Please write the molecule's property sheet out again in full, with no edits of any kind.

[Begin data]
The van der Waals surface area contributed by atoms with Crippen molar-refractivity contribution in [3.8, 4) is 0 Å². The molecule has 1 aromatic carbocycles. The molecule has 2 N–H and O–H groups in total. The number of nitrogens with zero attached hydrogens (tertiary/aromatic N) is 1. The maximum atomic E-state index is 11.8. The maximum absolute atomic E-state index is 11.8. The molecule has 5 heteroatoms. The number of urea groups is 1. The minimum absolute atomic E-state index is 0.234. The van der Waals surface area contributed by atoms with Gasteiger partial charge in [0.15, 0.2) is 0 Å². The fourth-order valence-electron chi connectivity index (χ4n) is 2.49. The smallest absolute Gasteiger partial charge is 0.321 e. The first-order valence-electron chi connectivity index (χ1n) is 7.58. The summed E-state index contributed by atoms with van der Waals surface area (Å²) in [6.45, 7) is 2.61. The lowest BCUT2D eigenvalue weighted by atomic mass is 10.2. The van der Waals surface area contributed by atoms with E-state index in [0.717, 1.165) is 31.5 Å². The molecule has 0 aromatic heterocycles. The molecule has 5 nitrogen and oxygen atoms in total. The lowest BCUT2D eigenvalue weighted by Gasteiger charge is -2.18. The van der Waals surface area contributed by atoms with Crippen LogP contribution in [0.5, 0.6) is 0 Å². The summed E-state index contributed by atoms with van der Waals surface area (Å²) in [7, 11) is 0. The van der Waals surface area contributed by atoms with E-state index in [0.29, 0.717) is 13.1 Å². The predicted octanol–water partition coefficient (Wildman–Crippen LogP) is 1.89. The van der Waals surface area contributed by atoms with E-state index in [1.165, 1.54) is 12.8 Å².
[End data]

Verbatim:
The van der Waals surface area contributed by atoms with Crippen molar-refractivity contribution in [3.8, 4) is 0 Å². The molecule has 1 aromatic carbocycles. The molecule has 2 N–H and O–H groups in total. The number of nitrogens with zero attached hydrogens (tertiary/aromatic N) is 1. The maximum atomic E-state index is 11.8. The maximum absolute atomic E-state index is 11.8. The molecule has 5 heteroatoms. The number of urea groups is 1. The minimum absolute atomic E-state index is 0.234. The van der Waals surface area contributed by atoms with Gasteiger partial charge in [0.15, 0.2) is 0 Å². The fourth-order valence-electron chi connectivity index (χ4n) is 2.49. The smallest absolute Gasteiger partial charge is 0.321 e. The first-order valence-electron chi connectivity index (χ1n) is 7.58. The summed E-state index contributed by atoms with van der Waals surface area (Å²) in [6.45, 7) is 2.61. The lowest BCUT2D eigenvalue weighted by atomic mass is 10.2. The van der Waals surface area contributed by atoms with E-state index in [0.717, 1.165) is 31.5 Å². The molecule has 0 aromatic heterocycles. The molecule has 5 nitrogen and oxygen atoms in total. The lowest BCUT2D eigenvalue weighted by Gasteiger charge is -2.18. The van der Waals surface area contributed by atoms with Crippen LogP contribution in [0.5, 0.6) is 0 Å². The summed E-state index contributed by atoms with van der Waals surface area (Å²) in [7, 11) is 0. The van der Waals surface area contributed by atoms with E-state index in [0.29, 0.717) is 13.1 Å². The predicted octanol–water partition coefficient (Wildman–Crippen LogP) is 1.89. The van der Waals surface area contributed by atoms with E-state index in [1.165, 1.54) is 12.8 Å².